1.1 Transforming practice

‘Laboratory medicine’ represented a fundamental shift away from the established view of the body and disease. Where hospital medicine saw disease as a collection of symptoms in life, which related to changes in body structure discovered at post-mortem examination, laboratory medicine sought to explain the structure of the body at the cellular level and to describe its function as a complex series of dynamic processes. Within this medical cosmology, the laboratory usurped the hospital as t
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5.8 Delacroix’s modernity – the historical context

It is important to place Delacroix’s modernity in its historical context because it had, in its time, a political resonance. Delacroix was not exactly anti-establishment. He appreciated very much the government commissions he received in the 1820s and was relieved to find that, in the longer term, the fuss over Sardanapalus had not damaged his ability to attract further commissions. But his sympathies did lie with the Liberals of his age. In 1815, after the battle of Waterloo, the Fr
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2.10 Colour versus line

Rubens versus Poussin, colour versus line – these were the polarities around which much debate in France had been structured since the late seventeenth century, when the Royal Academy of Painting had been founded. The defence of line or contour had been linked with idealisation and the idea of absolute, perfect beauty derived from drawing skills based on observation of antique statuary. Colour had been associated with the emotive and the sensual and given less status: it satisfied the eye r
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Learning outcomes

At the end of this Unit you should be able to:

  • identify those aspects of Delacroix’s art that qualify it as ‘Romantic’;

  • come to an understanding of the interplay between classicism and Romanticism in Delacroix’s art;

  • appreciate the nature of Delacroix’s fascination with the Oriental and the exotic even before he visited Morocco.


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4 Illustrations shown on the video in order of their appearance

4.1 Works by Goya

Third of May, 1808, 1814, oil on canvas, 268 x 347 cm, Prado, Madrid (Plate V2.5).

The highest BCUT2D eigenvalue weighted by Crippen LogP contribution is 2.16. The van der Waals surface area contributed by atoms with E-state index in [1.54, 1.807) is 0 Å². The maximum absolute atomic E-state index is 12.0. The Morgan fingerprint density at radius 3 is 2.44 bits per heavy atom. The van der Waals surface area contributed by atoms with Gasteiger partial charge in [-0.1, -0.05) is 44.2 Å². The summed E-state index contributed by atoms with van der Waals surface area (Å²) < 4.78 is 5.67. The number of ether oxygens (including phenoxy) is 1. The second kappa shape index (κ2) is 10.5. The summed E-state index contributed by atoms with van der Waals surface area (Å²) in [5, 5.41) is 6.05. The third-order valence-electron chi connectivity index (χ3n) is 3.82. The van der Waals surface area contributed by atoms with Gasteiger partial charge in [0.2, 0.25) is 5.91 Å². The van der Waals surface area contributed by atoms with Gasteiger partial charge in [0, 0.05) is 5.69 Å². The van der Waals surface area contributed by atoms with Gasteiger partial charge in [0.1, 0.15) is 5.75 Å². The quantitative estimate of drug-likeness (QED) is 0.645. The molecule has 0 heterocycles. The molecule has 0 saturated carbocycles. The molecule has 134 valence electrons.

Second of May, 1808, 1814, oil on canvas, 268 x 347 cm, Prado, Madrid (Plate V2.6).

The Adoration of the Name of God, 1772, fresco, 700 x 1500 cm (approx.), Basilica de Santa María del Pilar, Saragossa.

The Meadow of San Isidro, 1788, 419 x 908 cm, Prado, Madrid.

Self-Portrait, c. 1781–2 (or c.1785: date contested)
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3.4 Characterisation and sexual stereotyping

In attempting to characterise their sitters, 19th-century commercial photographers did not intend or attempt any serious psychoanalytical exploration of individual character such as we perceive it today in our post-Freudian world. They sought instead to stereotype by age and sex within a narrow range of positive virtues, which had previously been approved, within the conventions of painting: modesty, simplicity and chastity for women; dignity, strength and nobility for men.


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3.3 Limited positive characterization

The painted portrait was, however, perceived to be more than a mere ‘map of the face’. It was also meant to reveal aspects of the inner as well as the outer being.

Figure 10
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7.2 Asides

An aside is a shorter speech, maybe only a few words, spoken sotto voce to the audience. It is presumed that the other characters on stage cannot hear what is being said, unless the aside is between two characters. Unlike the soliloquy, which largely died out with the decline of poetic drama, the aside is a convention that was widely used until the rise of naturalistic drama early in the twentieth century. Nevertheless, it is still employed in those conventional dramatic genres, pantom
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2.1 Philosophy and science

We will consider some different attempts to answer the question ‘What is an emotion?’. Because we shall often need to refer to this question in what follows, I shall call it the ‘What is…?’ question. Before we investigate some of the ways in which philosophers have attempted to answer it, we should consider what an answer might look like.

What might a scientific answer to the ‘What is…?’ question tell us about emotion, for example, those offered by neurophysiologi
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Introduction

This unit investigates certain philosophical questions concerning the nature of emotions.

This unit is an adapted extract from the Open University course Thought and experience: themes in the philosophy of mind (AA308).


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1 The emperor and his subjects